The outermost layer of the eye is called the cornea.
The cornea’s purpose is twofold:
- It provides a physical barrier protecting the eye form dust, germs and other foreign particles that could damage the eye.It is also the eye’s outer lens.
- Incoming light is refracted onto the lens. Retina takes in the focused light and converts it to vision. The cornea is essential for good vision.
There are four common problems associated with corneal disease:
- Microbial infections
- “Pink eye”
- Ocular herpes
- Herpes Zoster
Microbial infections are also known as keratitis. When foreign particles pierce the cornea tissue, bacteria and fungi will cause infection resulting in inflammation and pain. In some cases vision clarity is lost temporarily.
- Treatment for microbial infections may include anti bacterial and anti-fungal drops, antibiotics, or a combination of both.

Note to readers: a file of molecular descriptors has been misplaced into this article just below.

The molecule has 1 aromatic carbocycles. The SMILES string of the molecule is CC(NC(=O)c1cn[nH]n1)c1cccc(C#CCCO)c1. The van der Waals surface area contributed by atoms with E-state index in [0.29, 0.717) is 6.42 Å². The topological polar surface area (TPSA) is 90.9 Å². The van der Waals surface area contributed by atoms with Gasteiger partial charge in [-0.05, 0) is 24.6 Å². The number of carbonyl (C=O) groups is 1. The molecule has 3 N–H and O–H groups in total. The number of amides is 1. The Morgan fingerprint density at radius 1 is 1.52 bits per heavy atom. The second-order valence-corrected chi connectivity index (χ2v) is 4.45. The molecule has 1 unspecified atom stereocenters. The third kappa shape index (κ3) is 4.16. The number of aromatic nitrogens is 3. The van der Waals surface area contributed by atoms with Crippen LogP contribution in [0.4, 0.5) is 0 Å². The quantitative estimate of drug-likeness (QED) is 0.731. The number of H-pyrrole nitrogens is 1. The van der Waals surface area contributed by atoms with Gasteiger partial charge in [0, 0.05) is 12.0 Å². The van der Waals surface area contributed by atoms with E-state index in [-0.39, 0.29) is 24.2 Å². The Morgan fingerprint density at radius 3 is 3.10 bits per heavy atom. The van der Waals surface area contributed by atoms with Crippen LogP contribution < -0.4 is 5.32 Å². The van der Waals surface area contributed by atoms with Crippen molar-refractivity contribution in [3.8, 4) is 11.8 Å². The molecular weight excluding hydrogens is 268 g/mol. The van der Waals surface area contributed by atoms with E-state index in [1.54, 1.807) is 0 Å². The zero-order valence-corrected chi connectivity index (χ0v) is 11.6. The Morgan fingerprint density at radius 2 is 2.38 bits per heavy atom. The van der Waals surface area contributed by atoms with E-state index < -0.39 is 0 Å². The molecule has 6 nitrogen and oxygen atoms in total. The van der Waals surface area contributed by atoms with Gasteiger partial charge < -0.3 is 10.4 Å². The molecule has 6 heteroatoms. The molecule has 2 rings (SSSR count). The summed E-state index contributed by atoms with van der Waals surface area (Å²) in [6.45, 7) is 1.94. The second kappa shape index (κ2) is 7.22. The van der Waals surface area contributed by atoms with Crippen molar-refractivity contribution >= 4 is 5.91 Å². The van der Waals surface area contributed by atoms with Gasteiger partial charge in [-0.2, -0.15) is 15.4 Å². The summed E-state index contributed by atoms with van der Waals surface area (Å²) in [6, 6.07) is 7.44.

Pink eye is perhaps the ocular disease the public is more aware of. It is a contagious disease that can be transmitted by coming in contact with the infected party. Inflammation of the conjunctiva, the protective membrane of the eyelids, occurs.
- Treatment involves a tandem of antibiotic and steroid doses.
Ocular herpes occurs when the Herpes Simplex I virus attacks the immune system. A large and painful sore appears on the surface of the cornea. Because it is a herpetic infection, it is incurable and recurrent.
- Treatment is difficult and unsatisfactory. In milder cases, drops may be used. Scraping away of the infected cells with a cotton swab sometimes alleviates the symptoms.
Herpes zoster is sometimes referred to as shingles. The infection is cause by the chicken pox virus, varicella-zoster. The virus remains dormant after the initial childhood outbreak. In some adults, the virus will reactivate and spread to the cornea. This happens in approximately 40 percent of the cases.
- Treatment includes anti-viral medication.